4G. Another wireless technology that may be promising is the fourth-generation (4G) mobile network, which is still in the incubator stage. At present, the 3G mobile network can only provide up to 2Mbps—definitely too limiting for video surveillance applications. On the other hand, the 4G mobile network is designed to provide multimedia services at low cost and up to 100Mbps bandwidth. Potentially, 4G camera phones can be used for mobile applications to provide immediate video assessment of an incident by first responders.

Wireless Limitations
Before implementing wireless video, we have to understand and accept its limitations so that procedures can be established to mitigate the adverse effects.

Wireless communication will not be 100 percent reliable. It will be greatly affected by environmental conditions. Electromagnetic wave transmissions are affected by solar flares, lightning, moisture in the environment—including heavy rain, snow, rain clouds or even steady evaporations from cooling towers—and high wind.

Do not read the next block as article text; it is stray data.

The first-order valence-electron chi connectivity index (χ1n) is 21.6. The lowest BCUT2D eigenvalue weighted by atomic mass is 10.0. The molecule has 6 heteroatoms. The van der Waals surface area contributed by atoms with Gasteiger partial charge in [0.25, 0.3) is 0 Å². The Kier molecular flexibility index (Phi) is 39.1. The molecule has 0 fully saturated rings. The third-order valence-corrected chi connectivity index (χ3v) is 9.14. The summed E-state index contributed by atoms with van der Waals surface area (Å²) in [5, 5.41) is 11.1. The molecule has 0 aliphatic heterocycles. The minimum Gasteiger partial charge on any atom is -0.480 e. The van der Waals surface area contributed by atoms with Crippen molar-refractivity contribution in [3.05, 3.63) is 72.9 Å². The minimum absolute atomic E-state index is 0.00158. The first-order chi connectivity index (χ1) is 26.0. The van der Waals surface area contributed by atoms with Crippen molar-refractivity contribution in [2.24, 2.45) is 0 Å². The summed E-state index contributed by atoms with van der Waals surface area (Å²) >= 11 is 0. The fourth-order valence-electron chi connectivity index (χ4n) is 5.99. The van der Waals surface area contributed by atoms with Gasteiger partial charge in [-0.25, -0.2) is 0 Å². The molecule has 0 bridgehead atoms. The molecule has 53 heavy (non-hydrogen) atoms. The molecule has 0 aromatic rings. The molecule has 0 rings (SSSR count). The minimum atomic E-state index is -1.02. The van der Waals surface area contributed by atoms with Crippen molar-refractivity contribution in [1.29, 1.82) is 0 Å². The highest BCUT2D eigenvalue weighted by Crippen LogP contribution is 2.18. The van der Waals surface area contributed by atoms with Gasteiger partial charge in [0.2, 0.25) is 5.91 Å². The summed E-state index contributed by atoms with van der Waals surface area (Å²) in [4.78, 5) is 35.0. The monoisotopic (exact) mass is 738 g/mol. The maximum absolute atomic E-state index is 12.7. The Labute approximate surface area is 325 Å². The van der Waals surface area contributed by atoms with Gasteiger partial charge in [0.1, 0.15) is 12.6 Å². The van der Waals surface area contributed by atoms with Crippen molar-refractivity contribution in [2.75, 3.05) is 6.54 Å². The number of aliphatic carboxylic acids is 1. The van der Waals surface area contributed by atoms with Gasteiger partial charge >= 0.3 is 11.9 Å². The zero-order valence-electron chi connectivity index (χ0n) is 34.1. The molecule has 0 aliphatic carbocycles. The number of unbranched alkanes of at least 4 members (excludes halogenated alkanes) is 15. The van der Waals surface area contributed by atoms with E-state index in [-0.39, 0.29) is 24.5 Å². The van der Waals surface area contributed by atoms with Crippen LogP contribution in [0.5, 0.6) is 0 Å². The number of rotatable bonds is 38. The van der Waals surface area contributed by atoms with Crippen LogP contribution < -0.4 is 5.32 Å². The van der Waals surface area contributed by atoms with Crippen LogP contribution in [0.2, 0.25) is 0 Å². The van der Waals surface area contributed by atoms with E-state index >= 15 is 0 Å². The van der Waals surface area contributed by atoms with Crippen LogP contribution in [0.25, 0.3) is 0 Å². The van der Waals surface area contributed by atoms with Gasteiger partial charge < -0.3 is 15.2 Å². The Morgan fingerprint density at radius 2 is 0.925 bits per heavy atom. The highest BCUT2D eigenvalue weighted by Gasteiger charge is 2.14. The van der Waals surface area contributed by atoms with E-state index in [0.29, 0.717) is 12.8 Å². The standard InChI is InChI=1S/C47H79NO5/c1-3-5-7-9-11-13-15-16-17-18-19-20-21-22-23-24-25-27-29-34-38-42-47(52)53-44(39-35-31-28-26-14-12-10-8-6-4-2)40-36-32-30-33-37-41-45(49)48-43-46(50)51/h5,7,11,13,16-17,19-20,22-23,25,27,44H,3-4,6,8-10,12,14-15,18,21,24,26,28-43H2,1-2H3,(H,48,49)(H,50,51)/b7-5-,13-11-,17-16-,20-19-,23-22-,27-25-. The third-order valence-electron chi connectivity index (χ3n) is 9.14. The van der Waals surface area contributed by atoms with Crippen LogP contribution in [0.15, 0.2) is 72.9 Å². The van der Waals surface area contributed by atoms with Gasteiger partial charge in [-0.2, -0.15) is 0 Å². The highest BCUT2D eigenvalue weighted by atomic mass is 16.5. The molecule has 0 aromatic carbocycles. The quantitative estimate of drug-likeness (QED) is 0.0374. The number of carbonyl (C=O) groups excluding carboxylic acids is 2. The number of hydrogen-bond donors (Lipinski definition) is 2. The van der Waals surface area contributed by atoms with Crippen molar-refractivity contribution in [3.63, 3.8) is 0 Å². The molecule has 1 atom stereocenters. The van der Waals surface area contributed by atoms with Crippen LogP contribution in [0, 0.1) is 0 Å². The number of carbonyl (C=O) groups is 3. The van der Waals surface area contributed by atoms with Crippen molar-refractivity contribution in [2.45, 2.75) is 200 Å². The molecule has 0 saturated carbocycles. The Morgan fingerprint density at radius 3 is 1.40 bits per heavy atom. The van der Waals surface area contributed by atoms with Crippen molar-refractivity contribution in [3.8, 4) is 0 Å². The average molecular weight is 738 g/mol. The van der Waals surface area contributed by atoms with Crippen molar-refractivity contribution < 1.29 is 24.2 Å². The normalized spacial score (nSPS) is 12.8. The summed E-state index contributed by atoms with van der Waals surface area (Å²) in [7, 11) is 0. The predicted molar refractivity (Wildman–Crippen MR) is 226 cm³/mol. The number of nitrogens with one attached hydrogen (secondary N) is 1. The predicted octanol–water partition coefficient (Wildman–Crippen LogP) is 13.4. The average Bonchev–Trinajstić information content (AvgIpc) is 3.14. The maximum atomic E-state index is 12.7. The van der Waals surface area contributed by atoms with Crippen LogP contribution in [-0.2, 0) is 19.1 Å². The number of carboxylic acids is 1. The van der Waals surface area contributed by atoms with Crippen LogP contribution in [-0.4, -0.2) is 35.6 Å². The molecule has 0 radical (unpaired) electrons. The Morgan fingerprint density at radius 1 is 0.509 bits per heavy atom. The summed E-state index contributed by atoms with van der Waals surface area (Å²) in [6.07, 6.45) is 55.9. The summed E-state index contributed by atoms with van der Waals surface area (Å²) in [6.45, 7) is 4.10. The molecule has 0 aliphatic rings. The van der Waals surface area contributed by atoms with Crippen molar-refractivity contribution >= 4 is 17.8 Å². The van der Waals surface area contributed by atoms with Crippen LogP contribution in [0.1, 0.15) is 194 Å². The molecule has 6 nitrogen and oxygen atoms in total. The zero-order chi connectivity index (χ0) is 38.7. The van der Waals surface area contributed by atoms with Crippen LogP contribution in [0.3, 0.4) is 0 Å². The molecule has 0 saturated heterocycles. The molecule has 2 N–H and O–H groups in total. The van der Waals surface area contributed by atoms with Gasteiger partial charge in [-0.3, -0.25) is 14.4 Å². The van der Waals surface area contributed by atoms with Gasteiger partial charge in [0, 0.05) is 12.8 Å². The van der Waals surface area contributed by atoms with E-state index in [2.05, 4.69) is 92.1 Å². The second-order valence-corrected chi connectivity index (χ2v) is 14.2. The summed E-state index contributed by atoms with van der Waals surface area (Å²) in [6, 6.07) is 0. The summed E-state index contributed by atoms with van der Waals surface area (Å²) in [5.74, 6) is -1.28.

For acceptable reception quality, the distance allowable between the transceivers depends on the output power, the antenna height above grade, type of terrain and line of sight—that is, how clear the path is between the antennas. The major effect on distance is the height of the antennas above ground.

Signal strength =
(ht)2 x (hr)2

Where ht =Height of transmitter antenna above ground
hr =Height of receiver antenna above ground
d =distance between the antennas

From this overly simplified relationship, it can be seen that as the distance doubles, the signal strength will decrease by 16 times. That means that increasing the transmitting power has only a very limited effect on the distance. However, if the aboveground height of the antenna is doubled, the signal strength will improve by four times. By increasing the height of both the transmitting and receiving antenna, a much longer distance can be achieved with the same signal strength. Note that the antenna type will also affect the effective reception distance.

Selecting the Right Transceiver
Before selecting transceiver system, ask an installer to analyze the wireless link. The evaluation should consider the following factors:

  • Transmitter cable attenuation
  • Transmitter antenna gain